Broiler or fryer: a chicken younger than 10 weeks old (previously younger than 13 weeks), of either sex, that is tender-meated with soft, pliable, smooth-textured skin and flexible breastbone cartilage.

Roaster or roasting chicken: a young chicken between eight and 12 weeks old (previously three to five months old), of either sex, with a ready-to-cook carcass weight of five pounds or more, that is tender-meated with soft, pliable, smooth-textured skin and breastbone cartilage that is somewhat less flexible than that of a broiler or fryer.

Capon: a castrated male chicken.

~Martin :)

I just don't want to look back and think "I could have eaten that."

Unsupervised, rebellious, radical agrarian experimenter, minimalist penny-pincher, and adventurous cook. Crotchety, cantankerous, terse curmudgeon, non-conformist, and contrarian who questions everything!

The best thing about a vegetable garden is all the meat you can hunt and trap out of it!

 

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You can regularly find old chickens in most larger Chinese stores.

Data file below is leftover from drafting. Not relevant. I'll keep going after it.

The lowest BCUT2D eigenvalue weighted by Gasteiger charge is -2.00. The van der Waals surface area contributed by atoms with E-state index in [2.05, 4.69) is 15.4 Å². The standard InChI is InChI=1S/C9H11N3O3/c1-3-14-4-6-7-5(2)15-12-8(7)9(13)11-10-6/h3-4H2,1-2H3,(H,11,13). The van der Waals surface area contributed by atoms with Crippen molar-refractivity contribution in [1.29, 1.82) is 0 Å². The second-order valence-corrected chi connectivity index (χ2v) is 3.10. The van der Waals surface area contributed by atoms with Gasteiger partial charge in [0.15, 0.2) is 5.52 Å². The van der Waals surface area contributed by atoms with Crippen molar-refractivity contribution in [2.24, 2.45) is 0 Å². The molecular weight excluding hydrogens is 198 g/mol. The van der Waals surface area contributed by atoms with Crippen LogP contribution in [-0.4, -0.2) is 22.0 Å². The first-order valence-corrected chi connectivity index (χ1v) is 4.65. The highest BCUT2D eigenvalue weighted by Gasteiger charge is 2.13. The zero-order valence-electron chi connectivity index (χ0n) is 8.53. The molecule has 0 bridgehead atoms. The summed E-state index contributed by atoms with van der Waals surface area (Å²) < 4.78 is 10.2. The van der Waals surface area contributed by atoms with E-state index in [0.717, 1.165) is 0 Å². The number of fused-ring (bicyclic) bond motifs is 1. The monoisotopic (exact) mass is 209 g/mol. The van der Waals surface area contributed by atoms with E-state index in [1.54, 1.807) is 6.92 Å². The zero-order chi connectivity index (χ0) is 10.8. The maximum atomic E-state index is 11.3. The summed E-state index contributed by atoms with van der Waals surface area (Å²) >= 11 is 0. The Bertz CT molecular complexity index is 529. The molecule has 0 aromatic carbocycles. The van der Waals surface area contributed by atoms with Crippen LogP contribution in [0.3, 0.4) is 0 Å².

You also can always find free range chickens with head and feet in those stores.

For those of you who are making Halloween dishes, you can find Silkies there; chickens with black skin and black meat.

dcarch

Edited by dcarch (log)
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In Australia, a boiler chicken is a retired egg hen. When you cut into the cavity, you can sometimes (well, quite often) find egg embryos. It is not a substitute for rooster.

There is no love more sincere than the love of food - George Bernard Shaw
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In Australia, a boiler chicken is a retired egg hen. When you cut into the cavity, you can sometimes (well, quite often) find egg embryos. It is not a substitute for rooster.

In that case, yeah, I certainly wouldn't use a "boiler" chicken for coq au vin.

Around here they're typically called "stewing hens."

They do make good soup, broth or stock.

I get them free.